It’s rare to find a book that feels like a real-life experience, but that is the perfect description for Erin Morgenstern’s The Night Circus. Not only does the book contain dueling, Victorian magicians, but Morgenstern’s details and descriptions make it feel like you are right there with them. This novel is not just a passive reading experience–The Night Circus is truly a magical experience to add to your classroom bookshelves.
Disclosure: This post may contain affiliate links that earn me a small commission, at no additional cost to you. I only recommend products that I personally use and love, or think my readers will find useful.
What Drew Me To The Night Circus
I received The Night Circus as a Christmas gift, but it had been on my wishlist for a long time. Now, I know it will be an excellent addition to my classroom bookshelves.
For the sake of transparency, you have to understand that everything about this book–magic, circuses, victorian clothing–is my jam.(I’ve worked at a renaissance faire for the last fifteen years, and that’s basically as close as you can come nowadays to a traveling Victorian circus.)
I was probably destined to love this book regardless of its narrative style.
Morgenstern’s writing, however, delivers all of those elements perfectly. Her descriptions feel luxurious–you can touch every swatch of velvet, taste every drop of liqueur-filled chocolate, and feel the scratch of stiffened lace.
Without being long and dreary, her writing lingers over every scent, sound, and feeling. You want to savor every scene.
Reading this book feels like stepping into an incredibly vivid dream.
What Makes The Night Circus “Lit”?
The story follows two magicians, Celia Bowen and Marco Alisdair. Their guardians raise each according to different schools of magical philosophy, hoping to prepare their wards for competition against one another.
It is not until Celia and Marco reach adulthood that this competition begins. At the behest of Celia’s trainer and father, the competition takes place in a public arena: a traveling circus.
Turn by turn, Celia and Marco use the circus to exhibit their own magical prowess, while simultaneously attempting to keep the real magic a secret from awestruck audiences.
Yet, as they compete against one another, they come to highly regard each other’s skills. Their relationship becomes less adversarial and grows into a partnership as they work together to create a unique and wonderful experience for circus-goers.
The romance in this novel is a delightfully slow burn.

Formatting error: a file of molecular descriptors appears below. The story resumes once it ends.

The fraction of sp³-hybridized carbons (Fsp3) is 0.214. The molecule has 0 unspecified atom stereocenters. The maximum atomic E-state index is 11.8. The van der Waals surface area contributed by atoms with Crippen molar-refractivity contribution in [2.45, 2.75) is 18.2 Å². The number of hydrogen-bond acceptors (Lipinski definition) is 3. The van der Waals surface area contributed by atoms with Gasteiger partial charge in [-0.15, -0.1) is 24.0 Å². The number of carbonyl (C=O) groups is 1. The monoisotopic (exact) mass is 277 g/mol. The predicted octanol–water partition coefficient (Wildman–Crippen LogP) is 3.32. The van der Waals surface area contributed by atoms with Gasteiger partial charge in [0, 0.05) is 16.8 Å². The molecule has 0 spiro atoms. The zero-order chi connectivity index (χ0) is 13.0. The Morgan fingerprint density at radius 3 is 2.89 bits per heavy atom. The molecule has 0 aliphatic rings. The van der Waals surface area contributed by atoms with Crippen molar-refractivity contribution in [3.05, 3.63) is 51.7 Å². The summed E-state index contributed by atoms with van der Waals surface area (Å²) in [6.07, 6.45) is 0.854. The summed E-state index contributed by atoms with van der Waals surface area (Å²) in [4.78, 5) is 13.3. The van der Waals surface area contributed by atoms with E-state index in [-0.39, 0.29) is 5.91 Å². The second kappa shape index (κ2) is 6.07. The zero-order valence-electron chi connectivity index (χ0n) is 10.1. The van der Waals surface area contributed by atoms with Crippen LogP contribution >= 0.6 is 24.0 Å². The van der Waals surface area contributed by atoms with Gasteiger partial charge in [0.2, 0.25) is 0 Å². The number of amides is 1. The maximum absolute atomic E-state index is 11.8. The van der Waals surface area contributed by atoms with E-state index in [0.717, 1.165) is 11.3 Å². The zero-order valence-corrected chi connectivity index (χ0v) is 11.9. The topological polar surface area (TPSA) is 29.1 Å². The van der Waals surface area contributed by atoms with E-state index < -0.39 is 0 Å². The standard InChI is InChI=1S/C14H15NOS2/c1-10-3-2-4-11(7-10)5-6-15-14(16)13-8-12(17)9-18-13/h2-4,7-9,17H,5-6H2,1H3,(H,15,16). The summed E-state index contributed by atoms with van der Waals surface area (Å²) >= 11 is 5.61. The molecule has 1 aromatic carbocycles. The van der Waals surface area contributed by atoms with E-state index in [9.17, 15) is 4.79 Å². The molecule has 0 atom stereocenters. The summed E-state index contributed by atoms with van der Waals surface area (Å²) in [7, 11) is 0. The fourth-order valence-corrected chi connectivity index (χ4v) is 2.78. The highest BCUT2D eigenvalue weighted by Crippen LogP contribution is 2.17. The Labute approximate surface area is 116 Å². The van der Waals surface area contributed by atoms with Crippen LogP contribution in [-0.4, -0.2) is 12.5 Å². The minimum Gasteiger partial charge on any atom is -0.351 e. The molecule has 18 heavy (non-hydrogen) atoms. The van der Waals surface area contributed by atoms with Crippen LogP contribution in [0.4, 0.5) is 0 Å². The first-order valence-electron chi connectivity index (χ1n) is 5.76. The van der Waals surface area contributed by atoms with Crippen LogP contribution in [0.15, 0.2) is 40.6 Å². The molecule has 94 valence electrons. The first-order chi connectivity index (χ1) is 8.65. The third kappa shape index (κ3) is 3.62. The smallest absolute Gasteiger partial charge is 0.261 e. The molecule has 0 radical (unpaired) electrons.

The affection that blooms between Marco and Celia feels real–stemming from almost-professional regard to kinship, before becoming full-blown desire.
Yet, I think the real draw here is the circus. Morgenstern interrupts the narrative with second person vignettes that speak to the reader directly. In these short scenes, she describes to the reader the experience that he or she is having at the circus.
It creates the effect of actually being in the Night Circus yourself.
Not only do readers get the backstage pass, but they get to have all the fun of actually attending the Night Circus, too.
When you add this to your classroom bookshelves, you’ll be providing students with a delightful escape.
Who’s the Ideal Reader for The Night Circus?
The Night Circus needs to be on your classroom bookshelves for all those dreamy students.
You know the ones–they might be quietly sketching during your lectures or reading and journaling if they finish early. Your magic-obsessed fantasy-lovers will get a kick out of this book.
If you have any students that enjoy historical fiction, this might be a great book to transition them into a new genre.
There are so many rich, historical details woven into the story, that students who romanticize the past could also fall in love with it.
This book is a joy to read, but it’s short and it’s pretty close to being on-grade level for high schoolers.
It might not, then, be a great book to recommend struggling students or reluctant readers, unless you know they’re interested enough to overcome any reading challenges.
I would highly recommend putting this one on display and book-talking it. It’s the kind of book that through its language or cover will immediately attract its perfect audience. You won’t have to “sell” it too hard to get it in the hands of the right readers.
THE NIGHT CIRCUS: THE FACTS
Title: The Night Circus
Author: Erin Morgenstern
Setting: Victorian England–occasionally another country or in the circus itself
Main Character: Celia Bowen and Marco Alisdair, two young magicians trained from early childhood
Page Numbers: 516
Children of Blood and Bone or Scythe are great reads if you love in-depth world creation and epic fantasy.
Carry On is another fantasy, but far less serious than The Night Circus and with an LGBTQ romance instead!
For romance without the fantasy, try Dreamland or Simon vs. the Homo Sapiens Agenda (LGBTQ).
Need more recommendations for your classroom library? Sign up for the It’s Lit Teaching newsletter and get my must-have titles for high school classroom libraries for FREE!